Imagine if, for the sake of somebody’s life, you were asked to be separated from those you love dearly, from those who are your comfort and strength. Not only do you have to part from them, there’s a chance you might never see them again. Oh, by the way, the person you’re doing all this for hates you, calls you all types of names, and does everything in their power to make your life difficult.

How many of us would rise to the challenge of performing such a task? Yet that was the situation in which Christ found Himself. He went through such an agonizing ordeal because He realized that He was our only hope. If He’d chosen not to die for us, we would have forever been subjects of Satan’s kingdom.6

As painful as the idea of being separated from His Father was, it was also painful for Jesus to think of all of humanity, God’s precious creation, dying in sin. That’s why He went through with it.

Our response

When we understand the full extent to which Christ sacrificed on our behalf, we can’t help but be astounded. Such love can scarcely be measured by human definition—it’s beyond our comprehension. Jesus willingly laid everything on the line for us, the very human race that has denied Him countless times.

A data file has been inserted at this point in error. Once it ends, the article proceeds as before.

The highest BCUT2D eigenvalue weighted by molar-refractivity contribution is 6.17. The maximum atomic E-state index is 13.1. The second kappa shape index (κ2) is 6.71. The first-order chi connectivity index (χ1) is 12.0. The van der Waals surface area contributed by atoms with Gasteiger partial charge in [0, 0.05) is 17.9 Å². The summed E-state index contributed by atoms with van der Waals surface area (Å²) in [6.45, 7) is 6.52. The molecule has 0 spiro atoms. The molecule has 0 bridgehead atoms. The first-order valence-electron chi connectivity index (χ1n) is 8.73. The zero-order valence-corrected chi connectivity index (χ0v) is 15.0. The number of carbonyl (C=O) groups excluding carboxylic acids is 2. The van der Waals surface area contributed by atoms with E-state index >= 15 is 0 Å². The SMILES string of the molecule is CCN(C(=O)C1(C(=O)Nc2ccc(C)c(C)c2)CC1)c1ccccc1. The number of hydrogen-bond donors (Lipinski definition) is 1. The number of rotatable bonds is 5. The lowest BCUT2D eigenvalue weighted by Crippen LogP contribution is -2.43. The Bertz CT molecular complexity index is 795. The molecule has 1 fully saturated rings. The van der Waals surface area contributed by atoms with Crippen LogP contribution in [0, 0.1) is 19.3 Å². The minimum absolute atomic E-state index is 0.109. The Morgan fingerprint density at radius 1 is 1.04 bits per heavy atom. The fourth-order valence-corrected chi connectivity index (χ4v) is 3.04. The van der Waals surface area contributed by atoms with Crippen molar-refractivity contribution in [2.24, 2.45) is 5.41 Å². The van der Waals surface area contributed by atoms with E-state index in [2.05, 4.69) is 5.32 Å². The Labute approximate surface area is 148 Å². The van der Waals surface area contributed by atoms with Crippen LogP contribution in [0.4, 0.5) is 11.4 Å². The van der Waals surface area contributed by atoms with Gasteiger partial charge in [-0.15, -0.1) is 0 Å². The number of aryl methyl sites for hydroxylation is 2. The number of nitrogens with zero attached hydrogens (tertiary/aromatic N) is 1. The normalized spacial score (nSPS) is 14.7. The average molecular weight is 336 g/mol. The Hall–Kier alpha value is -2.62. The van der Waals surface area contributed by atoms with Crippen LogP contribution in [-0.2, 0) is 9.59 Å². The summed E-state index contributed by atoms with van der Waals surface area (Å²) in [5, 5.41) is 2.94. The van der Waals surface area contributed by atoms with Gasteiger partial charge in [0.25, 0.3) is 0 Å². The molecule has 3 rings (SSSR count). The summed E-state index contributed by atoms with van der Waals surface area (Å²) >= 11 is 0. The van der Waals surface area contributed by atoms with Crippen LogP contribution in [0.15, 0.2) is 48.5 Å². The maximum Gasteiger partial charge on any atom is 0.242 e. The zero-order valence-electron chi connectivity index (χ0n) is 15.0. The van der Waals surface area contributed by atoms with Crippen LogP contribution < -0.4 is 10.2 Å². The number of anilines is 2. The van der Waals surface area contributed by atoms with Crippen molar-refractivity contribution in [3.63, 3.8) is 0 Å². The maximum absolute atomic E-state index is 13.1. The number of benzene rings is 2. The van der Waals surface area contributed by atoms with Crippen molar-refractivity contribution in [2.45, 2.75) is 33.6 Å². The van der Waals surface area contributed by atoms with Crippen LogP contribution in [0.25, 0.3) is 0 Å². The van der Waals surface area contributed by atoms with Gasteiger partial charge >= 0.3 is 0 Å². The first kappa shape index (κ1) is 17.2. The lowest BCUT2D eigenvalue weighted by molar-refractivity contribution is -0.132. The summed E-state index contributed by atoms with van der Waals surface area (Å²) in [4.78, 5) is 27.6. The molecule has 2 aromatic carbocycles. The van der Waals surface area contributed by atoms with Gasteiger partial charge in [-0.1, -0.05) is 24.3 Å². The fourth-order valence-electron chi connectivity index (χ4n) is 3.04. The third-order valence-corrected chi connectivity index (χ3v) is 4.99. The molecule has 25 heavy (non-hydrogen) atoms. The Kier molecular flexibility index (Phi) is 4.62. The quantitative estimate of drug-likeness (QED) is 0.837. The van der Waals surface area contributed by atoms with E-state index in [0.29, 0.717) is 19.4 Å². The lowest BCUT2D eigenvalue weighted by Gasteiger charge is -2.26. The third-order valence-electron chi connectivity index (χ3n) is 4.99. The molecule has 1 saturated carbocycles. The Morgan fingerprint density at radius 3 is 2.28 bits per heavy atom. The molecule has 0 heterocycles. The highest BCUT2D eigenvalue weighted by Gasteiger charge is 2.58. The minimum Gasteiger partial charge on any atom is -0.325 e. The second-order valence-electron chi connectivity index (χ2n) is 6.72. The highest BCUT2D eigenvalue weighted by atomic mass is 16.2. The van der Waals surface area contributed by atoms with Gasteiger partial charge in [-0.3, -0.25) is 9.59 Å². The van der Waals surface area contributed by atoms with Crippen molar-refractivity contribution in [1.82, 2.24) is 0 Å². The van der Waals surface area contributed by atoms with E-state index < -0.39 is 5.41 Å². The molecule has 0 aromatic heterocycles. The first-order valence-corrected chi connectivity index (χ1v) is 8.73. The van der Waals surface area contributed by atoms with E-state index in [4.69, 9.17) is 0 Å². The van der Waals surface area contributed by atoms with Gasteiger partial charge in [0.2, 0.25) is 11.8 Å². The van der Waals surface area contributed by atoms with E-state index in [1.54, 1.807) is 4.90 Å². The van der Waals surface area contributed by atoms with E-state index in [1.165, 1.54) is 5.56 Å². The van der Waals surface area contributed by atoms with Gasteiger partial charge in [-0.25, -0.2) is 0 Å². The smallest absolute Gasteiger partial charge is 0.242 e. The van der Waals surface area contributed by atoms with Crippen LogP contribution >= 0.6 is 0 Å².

If Christ could overthrow the bonds of Satan, even at such a low point in His life, certainly He can help us through what we believe are our biggest temptations and obstacles (1 Corinthians 10:13). Thinking about the magnitude of Jesus’ sacrifice for us makes the things God asks of us seem comparably simple.

In the face of such miraculous, overwhelming love, how can you not surrender completely to the One who gave His all so that you can live eternally?

2Texts credited to NIV are from the Holy Bible, New International Version. Copyright © 1973, 1978, 1984, International Bible Society. Used by permission of Zondervan Bible Publishers.
3Ellen White, The Desire of Ages, p. 685.
5Ellen White, The Desire of Ages. p. 687.

Tiffany S. Taylor is a pediatric registered nurse and a former high school English instructor. She enjoys working with young people. She says, “If teenagers realized the potential that they have and used it for good, they would be such a powerful and mighty force in the cause for Christ.”

Add Comment :: Send to a Friend :: view comments ::


I can't hear aynthnig over the sound of how awesome this article is.
Flag Flag as Inappropriate

Top | Home